When one life ends, another one begins, or so says the wives tale. This may be true in more than a few ways. Do you remember Fiddler On The Roof? How Tevye thought of prayer as more of a constant conversation with God? Even as a kid, I loved that. I loved Tevye talking throughout the day to God about his worries and things that make him grateful, and it was so incredible to me. So connected and down to earth. Not exalting God to a pillar where we couldn’t imagine him but rather thinking he walked along side you.
I moved so much in school and my parents, despite raising me Catholic were very open to my learning about other faiths. I kept to my spiritual path because, quite honestly, I loved it. But I loved learning about other faiths too. The more I learned, the more I thought, “We’re all in this trying to help people just be better people. Why on earth do we to rank or rate or denigrate faiths?” To me almost every faith made sense because I always tried to view it from a believers sight, not my own.
But anyways. We know there were lots of not great things that went on in my childhood. So I was like Tevye. In my head, I would talk to God, all day, every day, thankful I got through yet another fight, another day where I wandered and my heart hurt, thankful for the days that were bright and shiny too because they were to be treasured.
It was easiest to find God in Nature. I think for lots of kids, it really can be. I could sit very still and watch a doe drink water and sprint away when a leaf fluttered down. I could touch a tree and close my eyes and feel LIFE flowing. When hiking canyons, I could rest my head on a giant sandstone and hear the whispers of the soil as they shifted, hardened, and changed into rock.
I collected rocks. Rocks because they are a reminder of permanence but they are made of the most minuscule particles imaginable. Those particles whirled together and created something tangible. I started to mistakenly think that faith is built into tangible things too. It can be but not entirely.
Some ask very often, if I lost my faith when my father killed himself. It’s true. I found him dead. I also honored one of his suicide wishes, that I sing “Amazing Grace” at his funeral. It’s also true that there is a great deal that he did during my 18 years that I loathe. I’ve kept that no secret. Partly because I want my own children to know how deeply blessed they are to have a good, involved, devoted father. Eva also has a biological father that she builds her relationship with. I didn’t get this.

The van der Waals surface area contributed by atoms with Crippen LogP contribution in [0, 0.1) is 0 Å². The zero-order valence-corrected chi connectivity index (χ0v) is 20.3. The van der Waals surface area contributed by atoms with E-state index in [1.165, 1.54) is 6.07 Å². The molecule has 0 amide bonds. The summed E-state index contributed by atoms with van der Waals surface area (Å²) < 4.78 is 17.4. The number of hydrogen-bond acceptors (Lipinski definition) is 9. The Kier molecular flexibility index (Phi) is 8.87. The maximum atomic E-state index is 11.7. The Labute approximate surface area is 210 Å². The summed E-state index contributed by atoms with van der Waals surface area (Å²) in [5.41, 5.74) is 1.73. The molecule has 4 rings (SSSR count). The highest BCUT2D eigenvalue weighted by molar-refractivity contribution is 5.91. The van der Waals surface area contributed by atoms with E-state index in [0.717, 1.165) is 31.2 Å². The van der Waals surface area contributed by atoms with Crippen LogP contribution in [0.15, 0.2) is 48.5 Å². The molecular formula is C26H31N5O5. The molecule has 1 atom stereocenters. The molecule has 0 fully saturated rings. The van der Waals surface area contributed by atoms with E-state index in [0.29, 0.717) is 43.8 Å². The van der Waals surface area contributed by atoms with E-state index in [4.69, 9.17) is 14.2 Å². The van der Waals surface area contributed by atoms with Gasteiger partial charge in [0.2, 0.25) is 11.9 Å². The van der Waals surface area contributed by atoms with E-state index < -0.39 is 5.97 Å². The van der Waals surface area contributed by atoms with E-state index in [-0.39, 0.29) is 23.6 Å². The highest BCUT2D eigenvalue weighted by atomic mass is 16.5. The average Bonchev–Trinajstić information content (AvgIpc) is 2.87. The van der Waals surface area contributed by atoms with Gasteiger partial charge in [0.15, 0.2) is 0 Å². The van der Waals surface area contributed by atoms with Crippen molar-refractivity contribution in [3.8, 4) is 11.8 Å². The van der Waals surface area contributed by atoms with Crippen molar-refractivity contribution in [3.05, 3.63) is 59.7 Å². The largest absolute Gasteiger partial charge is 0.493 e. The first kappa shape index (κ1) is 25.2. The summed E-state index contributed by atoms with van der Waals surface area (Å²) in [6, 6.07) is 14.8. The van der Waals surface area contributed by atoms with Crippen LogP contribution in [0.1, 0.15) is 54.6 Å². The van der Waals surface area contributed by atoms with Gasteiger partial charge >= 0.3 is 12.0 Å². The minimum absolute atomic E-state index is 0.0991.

I would look at the smooth surfaces of rocks, the ripples of water in rivers, and touch trees to remember life. The day after my father died, the dawn was crisp and almost too bright. But you don’t not wake up at dawn after your father has killed himself, no matter how you slept the night before. I walked outside and the air had a bite and something said in my head “You go on.” I generally accepted that his death had been a culmination of misery and it had finally ended.
There were good points. Really good. But so many bad points and bad choices and it seemed that no matter how desperately I talked to God, how I reached for a rock or into flowing water, I found no guidance. Nothing. Alone. And it was terrible. I read and I looked and searched myself. But I kept believing.
I faced insane obstacles. I pushed the reset button on my life and started over. I was faced with more obstacles. I kept my faith and I kept working towards something, anything, bigger, better. We were working so hard, we were trying so much, we were getting…nowhere. Then Nolan lost his job. And we were thrown into a real panic, one of “How do we survive? How do we make sure our kids DO NOT SUFFER?”
That was when I lost my faith in God. No God I knew would do this. No God who loves his sons and daughters would let babies die of starvation with bloated bellies in third world countries nor would he let men with AIDS rape little girls, bringing to life their fear of the boogeyman. Nor would he have thrown debt, health terrors, poverty, and then joblessness at us.
Because we are good people. We do for others, we ask nothing in return. We teach our children this lesson daily- you rule your life with fairness, kindness, and servitude. Think on those things the most. The bitter seed was having to get economic assistance. Food stamps, rent and energy assistance, insurance though the state for the kids, all the while being treated as if we were scum. I spiraled into a low hole. I always have had agoraphobia and anxiety disorders but learned how to keep them at bay. But I got to the point that I could barely leave our bedroom.
Finding my way back to faith has been slow. When I’ve planted our vegetables every spring, I feel the particles of the earth melding together to grow herbs, tomatoes, pumpkins. When I brush my children’s hair back from their brows as they sleep, I look up at the sky and smile at the moon and I say thank you.
But most recently, I got bold.
When my best friend’s fiance was in a life threatening accident I made a vow. I asked, “Are you listening to me? Bring him home to her. Bring him home and I will return to you. I don’t know why all these things happened to me but bring him home to her.” Then I prayed fervently, daily, got on a bus, and got over to her so I could be there. To help as best I could.
When I came back to diagnosis of cancer, I didn’t ask questions. I will talk to God. I will close my eyes and touch the trees to listen for their hum. Listen to a bird song. Watch dawn crack the sky. I’ll be cured. Not just because I wish it but because I know what rocks are made of.
They are made of grace.